Move to end HK's educational bias welcome: China Daily editorial
Although many people might have missed the news given the media's focus on the more sensational headlines and eye-catching images of the latest rioting in the city, Friday provided a snippet of information that could be a positive development for Hong Kong's future stability.
With 17 votes in favor, 11 votes against and no abstentions, the seemingly mundane news that the Legislative Council Panel on Education has approved the proposal to establish a committee to study, evaluate and supervise the teaching of general education and the influence of the teaching materials used for the subject is a welcome, if belated, move to assess the influence of what children in Hong Kong learn about Today's Hong Kong and Modern China. These are two of the six topics covered by the course, which is a compulsory part of the education for 6- to 18-year-olds in the special administrative region.
The passing of the proposal is a remarkable breakthrough in itself, given the overwhelming resistance to the many previous efforts in this direction. It indicates that the lasting turmoil in the city has convinced some lawmakers to change their minds. Presumably, they have finally awakened to the fact that strengthening oversight of what young people in the SAR learn can prevent them being led astray.
It is no secret that most of the general education textbooks and classes, which have been outside the supervision of the Hong Kong Education Bureau since the course was launched in 2009, depict the SAR and central governments in a negative light. Or that they portray the United States and United Kingdom as being the epitome of the modern state.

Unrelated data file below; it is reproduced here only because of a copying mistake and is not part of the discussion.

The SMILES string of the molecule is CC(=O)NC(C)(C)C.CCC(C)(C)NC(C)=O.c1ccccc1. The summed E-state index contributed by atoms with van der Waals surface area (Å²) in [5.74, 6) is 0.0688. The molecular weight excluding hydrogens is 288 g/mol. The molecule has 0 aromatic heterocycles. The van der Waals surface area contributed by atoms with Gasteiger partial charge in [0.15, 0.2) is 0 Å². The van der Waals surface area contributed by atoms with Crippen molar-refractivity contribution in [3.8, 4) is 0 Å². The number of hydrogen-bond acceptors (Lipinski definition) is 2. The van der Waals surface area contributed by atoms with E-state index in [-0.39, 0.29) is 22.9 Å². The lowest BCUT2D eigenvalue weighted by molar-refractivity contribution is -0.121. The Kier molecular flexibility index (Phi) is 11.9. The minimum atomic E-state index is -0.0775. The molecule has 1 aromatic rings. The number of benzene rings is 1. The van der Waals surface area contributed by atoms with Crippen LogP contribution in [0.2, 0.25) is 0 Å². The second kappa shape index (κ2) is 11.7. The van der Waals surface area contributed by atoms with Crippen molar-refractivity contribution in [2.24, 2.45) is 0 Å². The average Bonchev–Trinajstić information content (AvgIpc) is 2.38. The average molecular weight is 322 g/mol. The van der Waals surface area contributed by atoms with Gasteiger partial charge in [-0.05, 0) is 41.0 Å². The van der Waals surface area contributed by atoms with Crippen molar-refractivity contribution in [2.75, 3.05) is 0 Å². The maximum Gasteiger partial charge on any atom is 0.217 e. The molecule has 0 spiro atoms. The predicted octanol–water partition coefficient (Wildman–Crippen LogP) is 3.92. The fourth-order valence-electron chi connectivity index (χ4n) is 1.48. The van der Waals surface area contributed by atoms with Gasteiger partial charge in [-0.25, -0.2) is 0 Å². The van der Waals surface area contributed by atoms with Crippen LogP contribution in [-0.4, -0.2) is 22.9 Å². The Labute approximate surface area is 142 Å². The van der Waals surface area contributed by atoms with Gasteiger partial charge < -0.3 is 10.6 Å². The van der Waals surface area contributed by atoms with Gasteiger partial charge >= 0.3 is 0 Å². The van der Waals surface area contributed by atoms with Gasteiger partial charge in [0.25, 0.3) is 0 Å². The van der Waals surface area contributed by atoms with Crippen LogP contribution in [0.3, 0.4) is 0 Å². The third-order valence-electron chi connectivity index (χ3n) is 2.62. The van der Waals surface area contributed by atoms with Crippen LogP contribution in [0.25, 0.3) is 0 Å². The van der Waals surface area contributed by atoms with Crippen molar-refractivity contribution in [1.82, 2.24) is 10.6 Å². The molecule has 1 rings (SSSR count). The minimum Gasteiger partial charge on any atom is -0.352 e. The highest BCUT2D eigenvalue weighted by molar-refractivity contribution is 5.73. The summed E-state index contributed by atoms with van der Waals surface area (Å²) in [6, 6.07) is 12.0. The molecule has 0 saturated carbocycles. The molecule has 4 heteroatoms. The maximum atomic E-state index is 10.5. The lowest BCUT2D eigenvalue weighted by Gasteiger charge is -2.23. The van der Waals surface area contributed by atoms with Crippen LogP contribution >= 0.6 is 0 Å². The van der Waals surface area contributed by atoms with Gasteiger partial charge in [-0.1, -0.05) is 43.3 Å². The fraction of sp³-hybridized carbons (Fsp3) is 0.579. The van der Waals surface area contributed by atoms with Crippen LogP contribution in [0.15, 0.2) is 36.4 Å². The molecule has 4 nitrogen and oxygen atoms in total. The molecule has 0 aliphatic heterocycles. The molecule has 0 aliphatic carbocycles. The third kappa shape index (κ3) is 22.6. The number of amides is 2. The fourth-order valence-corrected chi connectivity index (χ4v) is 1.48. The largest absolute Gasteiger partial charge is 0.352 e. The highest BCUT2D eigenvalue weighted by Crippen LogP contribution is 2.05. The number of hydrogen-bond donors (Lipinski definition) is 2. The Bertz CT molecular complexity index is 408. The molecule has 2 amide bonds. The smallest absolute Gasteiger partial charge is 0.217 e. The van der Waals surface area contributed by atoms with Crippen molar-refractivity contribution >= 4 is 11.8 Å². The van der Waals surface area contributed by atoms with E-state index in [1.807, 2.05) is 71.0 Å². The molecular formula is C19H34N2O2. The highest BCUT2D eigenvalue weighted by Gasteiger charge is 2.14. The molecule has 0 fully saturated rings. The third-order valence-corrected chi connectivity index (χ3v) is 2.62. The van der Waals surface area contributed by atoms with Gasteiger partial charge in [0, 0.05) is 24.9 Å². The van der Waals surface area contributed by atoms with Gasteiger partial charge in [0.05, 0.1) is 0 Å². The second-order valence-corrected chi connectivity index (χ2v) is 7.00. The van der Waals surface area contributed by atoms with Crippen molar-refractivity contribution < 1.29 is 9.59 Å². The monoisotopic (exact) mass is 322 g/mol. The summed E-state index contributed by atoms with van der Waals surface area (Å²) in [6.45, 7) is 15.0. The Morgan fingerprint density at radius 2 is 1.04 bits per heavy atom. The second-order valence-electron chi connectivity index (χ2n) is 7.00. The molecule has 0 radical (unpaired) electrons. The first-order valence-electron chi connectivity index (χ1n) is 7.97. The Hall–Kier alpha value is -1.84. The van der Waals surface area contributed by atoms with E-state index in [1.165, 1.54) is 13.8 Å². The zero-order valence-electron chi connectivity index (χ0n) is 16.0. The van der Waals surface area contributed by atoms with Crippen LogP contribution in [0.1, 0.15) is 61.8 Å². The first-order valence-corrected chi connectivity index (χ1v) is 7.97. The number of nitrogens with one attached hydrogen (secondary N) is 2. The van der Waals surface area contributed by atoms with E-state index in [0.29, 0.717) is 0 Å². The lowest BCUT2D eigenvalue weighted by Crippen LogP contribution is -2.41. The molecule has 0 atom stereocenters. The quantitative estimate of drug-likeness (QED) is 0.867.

No wonder so many of those detained by the Hong Kong Police since the unrest started in June last year, mostly for violence, illegal gathering and debasement of the national flags, are students.
The excuses they have given to the courts when applying for release on bail, which range from not wanting to change their traveling plans to preparing for exams, have laid bare the failure of their general education, which instead of cultivating them to be responsible, law-abiding citizens has only served to turn them into callow lawbreakers.
If the committee can really fulfill its desired duties, it has the potential to prevent the anti-government forces from adulterating the textbooks and teachings, particularly in the controversial general education.
But considering the anti-government forces are still universal in organs and bodies such as the Hong Kong Examinations and Assessment Authority — which is independent of the education bureau but decides which parts of the textbooks are tested — and the Hong Kong Professional Teachers' Union, the committee represents only the very first step to put Hong Kong's education back on the right track.